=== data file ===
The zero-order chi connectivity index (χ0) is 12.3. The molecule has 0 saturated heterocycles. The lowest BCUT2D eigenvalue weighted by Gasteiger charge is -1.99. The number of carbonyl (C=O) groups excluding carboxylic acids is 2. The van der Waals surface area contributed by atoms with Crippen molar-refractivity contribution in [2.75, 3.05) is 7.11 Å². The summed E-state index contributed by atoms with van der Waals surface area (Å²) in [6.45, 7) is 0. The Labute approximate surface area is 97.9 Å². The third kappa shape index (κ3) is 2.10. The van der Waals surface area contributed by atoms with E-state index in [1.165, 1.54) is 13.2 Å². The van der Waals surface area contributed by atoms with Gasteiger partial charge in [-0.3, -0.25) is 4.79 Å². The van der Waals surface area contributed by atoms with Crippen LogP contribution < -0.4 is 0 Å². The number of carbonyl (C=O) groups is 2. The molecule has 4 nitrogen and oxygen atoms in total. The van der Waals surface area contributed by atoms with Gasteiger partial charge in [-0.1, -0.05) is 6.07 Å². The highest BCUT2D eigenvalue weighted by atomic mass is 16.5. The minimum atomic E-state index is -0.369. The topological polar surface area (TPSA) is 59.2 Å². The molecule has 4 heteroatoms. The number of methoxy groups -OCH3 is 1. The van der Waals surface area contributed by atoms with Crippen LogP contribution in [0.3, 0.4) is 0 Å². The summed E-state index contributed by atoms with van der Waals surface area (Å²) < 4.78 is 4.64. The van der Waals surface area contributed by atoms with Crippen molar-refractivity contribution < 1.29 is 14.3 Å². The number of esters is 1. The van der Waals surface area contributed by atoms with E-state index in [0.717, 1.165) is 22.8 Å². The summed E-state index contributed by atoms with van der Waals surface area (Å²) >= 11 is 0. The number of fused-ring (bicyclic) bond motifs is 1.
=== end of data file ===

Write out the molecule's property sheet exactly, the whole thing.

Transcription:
The zero-order chi connectivity index (χ0) is 12.3. The molecule has 0 saturated heterocycles. The lowest BCUT2D eigenvalue weighted by Gasteiger charge is -1.99. The number of carbonyl (C=O) groups excluding carboxylic acids is 2. The van der Waals surface area contributed by atoms with Crippen molar-refractivity contribution in [2.75, 3.05) is 7.11 Å². The summed E-state index contributed by atoms with van der Waals surface area (Å²) in [6.45, 7) is 0. The Labute approximate surface area is 97.9 Å². The third kappa shape index (κ3) is 2.10. The van der Waals surface area contributed by atoms with E-state index in [1.165, 1.54) is 13.2 Å². The van der Waals surface area contributed by atoms with Gasteiger partial charge in [-0.3, -0.25) is 4.79 Å². The van der Waals surface area contributed by atoms with Crippen LogP contribution < -0.4 is 0 Å². The number of carbonyl (C=O) groups is 2. The molecule has 4 nitrogen and oxygen atoms in total. The van der Waals surface area contributed by atoms with Gasteiger partial charge in [-0.1, -0.05) is 6.07 Å². The highest BCUT2D eigenvalue weighted by atomic mass is 16.5. The minimum atomic E-state index is -0.369. The topological polar surface area (TPSA) is 59.2 Å². The molecule has 4 heteroatoms. The number of methoxy groups -OCH3 is 1. The van der Waals surface area contributed by atoms with Crippen LogP contribution in [0.3, 0.4) is 0 Å². The summed E-state index contributed by atoms with van der Waals surface area (Å²) < 4.78 is 4.64. The van der Waals surface area contributed by atoms with Crippen molar-refractivity contribution < 1.29 is 14.3 Å². The number of esters is 1. The van der Waals surface area contributed by atoms with E-state index in [0.717, 1.165) is 22.8 Å². The summed E-state index contributed by atoms with van der Waals surface area (Å²) >= 11 is 0. The number of fused-ring (bicyclic) bond motifs is 1.